It’s clear how this fairy tale ends. So many companies are using “S3 plus” as their standard interface, and even inside their solutions, that it’s safe to say it’s won the cloud storage API battle. But S3 isn’t a finalized spec – the industry will extend and improve it over the coming years. Soon we’ll have a cloud storage standard based on S3, just like we have a LAN file services standard based on CIFS.
I’ve been a storage revolutionary for quite a while, looking for new ways of data storage rather than technologies that perpetuate the same old approaches. That’s why I’m excited about the implications of two very different API access methods announced by Dropbox at DBX and by Fusion-io today at OSCON.
I am an avid Google Reader user, so I’m thoroughly annoyed by Google’s decision to kill it as of July 1. But there’s no stopping the tide, so I’ve made the move to Feedbin as a Reader replacement as of today. It’s a slick, snappy web application with a committed developer and, critically, support for Reeder, my favorite offline RSS reading application. Let’s hope this works!
The most exciting enhancements in VMware vSphere 4.1 is the addition of vStorage API for Array Integration (VAAI). This new API allows VMware ESX to offload storage processing functions to capable storage arrays, reducing the workload on the server hardware in introducing new and exciting possibilities for performance and efficiency. VAAI in ESX 4.1 includes three separate capabilities: block zeroing, full copy, and hardware assisted locking.
I’m a heavy user of Screen Sharing in Mac OS X. When I’m in the office, I sit at a workstation with my trusty IBM Model M keyboard, 27″ iMac, Microsoft Wheel Mouse Optical and Apple Magic Trackpad. Off to the side is my mobile environment, the MacBook Pro, open and running, with its display mirrored in a Screen Sharing window on the iMac. At the desk, I do most of my work on the iMac, with the MacBook limited to less-portable applications (Mail, iTunes, and iPhoto) and often displaying a full-screen TweetDeck board. But copying and pasting content between these two environments was a serious multi-click pain until I automated it with AppleScript and Speech. Here’s how I did it.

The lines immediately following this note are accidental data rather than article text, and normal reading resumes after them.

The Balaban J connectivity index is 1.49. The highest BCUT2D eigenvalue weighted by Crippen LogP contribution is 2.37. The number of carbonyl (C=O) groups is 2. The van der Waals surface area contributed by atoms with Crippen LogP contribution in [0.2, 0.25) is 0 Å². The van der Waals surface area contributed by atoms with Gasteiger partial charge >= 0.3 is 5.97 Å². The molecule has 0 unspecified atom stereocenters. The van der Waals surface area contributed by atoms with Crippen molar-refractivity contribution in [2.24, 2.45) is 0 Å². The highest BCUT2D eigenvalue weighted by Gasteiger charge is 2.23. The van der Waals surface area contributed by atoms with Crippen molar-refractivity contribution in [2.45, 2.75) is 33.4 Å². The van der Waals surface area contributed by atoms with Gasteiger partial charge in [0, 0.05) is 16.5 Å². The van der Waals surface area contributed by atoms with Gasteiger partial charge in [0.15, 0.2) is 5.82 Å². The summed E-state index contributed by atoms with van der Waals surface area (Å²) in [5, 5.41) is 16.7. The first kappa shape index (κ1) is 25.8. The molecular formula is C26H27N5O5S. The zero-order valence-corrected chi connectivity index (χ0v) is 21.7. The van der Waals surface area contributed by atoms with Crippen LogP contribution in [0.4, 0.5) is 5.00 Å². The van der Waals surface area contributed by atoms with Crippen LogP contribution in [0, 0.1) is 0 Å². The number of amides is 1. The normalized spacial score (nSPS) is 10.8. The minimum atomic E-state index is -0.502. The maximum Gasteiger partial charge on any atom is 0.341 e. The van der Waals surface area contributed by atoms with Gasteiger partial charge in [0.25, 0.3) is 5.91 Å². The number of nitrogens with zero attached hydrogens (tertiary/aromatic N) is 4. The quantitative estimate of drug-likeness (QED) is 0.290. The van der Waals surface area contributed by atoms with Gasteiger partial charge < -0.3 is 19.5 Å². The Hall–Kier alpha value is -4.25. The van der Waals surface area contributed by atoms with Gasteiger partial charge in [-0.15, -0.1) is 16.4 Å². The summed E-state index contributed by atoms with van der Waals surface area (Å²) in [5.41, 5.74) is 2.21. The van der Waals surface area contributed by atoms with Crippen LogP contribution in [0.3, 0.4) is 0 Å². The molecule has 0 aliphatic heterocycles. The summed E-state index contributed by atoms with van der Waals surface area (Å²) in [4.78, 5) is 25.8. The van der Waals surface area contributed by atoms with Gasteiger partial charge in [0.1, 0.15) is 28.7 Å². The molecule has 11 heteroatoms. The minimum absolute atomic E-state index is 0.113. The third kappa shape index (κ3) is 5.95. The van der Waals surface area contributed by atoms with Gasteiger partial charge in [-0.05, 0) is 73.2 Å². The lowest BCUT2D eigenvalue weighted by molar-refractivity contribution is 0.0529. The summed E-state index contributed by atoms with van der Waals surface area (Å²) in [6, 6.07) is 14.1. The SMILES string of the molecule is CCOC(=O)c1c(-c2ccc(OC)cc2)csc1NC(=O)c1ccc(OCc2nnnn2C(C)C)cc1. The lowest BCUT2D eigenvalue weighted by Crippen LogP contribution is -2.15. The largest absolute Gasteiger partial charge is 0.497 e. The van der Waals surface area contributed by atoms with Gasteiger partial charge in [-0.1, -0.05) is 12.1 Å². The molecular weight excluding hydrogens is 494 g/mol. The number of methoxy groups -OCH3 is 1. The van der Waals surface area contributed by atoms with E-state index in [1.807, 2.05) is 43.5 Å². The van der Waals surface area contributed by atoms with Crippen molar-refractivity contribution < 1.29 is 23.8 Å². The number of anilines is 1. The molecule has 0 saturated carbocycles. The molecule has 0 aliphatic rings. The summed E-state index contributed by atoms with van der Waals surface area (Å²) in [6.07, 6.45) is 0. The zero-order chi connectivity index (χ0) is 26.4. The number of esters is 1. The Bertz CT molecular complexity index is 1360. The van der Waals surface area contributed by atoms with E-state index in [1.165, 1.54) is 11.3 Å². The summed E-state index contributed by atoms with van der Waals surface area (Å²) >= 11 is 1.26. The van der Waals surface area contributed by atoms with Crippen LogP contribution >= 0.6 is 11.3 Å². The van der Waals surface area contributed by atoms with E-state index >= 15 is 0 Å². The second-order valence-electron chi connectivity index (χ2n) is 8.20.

As I pointed out last week, cloud computing does not need traditional consensus-committee standards, at least not yet. The inherent flexibility and programmability of cloud platforms and applications lends a certain flavor of openness to cloud computing that reduces the requirement for (and thus impact of) standards. Furthermore, the amazing creativity currently being applied to […]
Championing “open” and calling for standards has become the first stalling action by late-movers in technology spaces. They see opportunity passing by and try to hold back progress and FUD the market by yelling about proprietary solutions, vendor lock-in, and a lack of standards. Many well-intentioned IT folks follow along: After all, who doesn’t want openness, standardization, and interoperability?
This world of cloud computing sure can seem cloudy. Last night at CloudCamp Columbus, I led a session outlining the incredible differences between the diverse offerings all called cloud storage. How can companies like Amazon, Nirvanix, Rackspace, EMC, and the rest use the same name for such vastly different products?
While the bulk of Sun-related news this week relates to reported talks of a buyout by IBM, the company took a break from negotiations to introduce their own cloud computing and storage infrastructure, challenging Amazon, Google, Rackspace, and perhaps VMware, Microsoft, and Nirvanix.
Last week, I lauded Symantec for introducing an API in Storage Foundation which will interact with the thin storage capabilities of supported arrays. Since then, I’ve learned more about this capability, and I am writing this update to share that knowledge. As I noted last week, the press release was a bit hard to follow and […]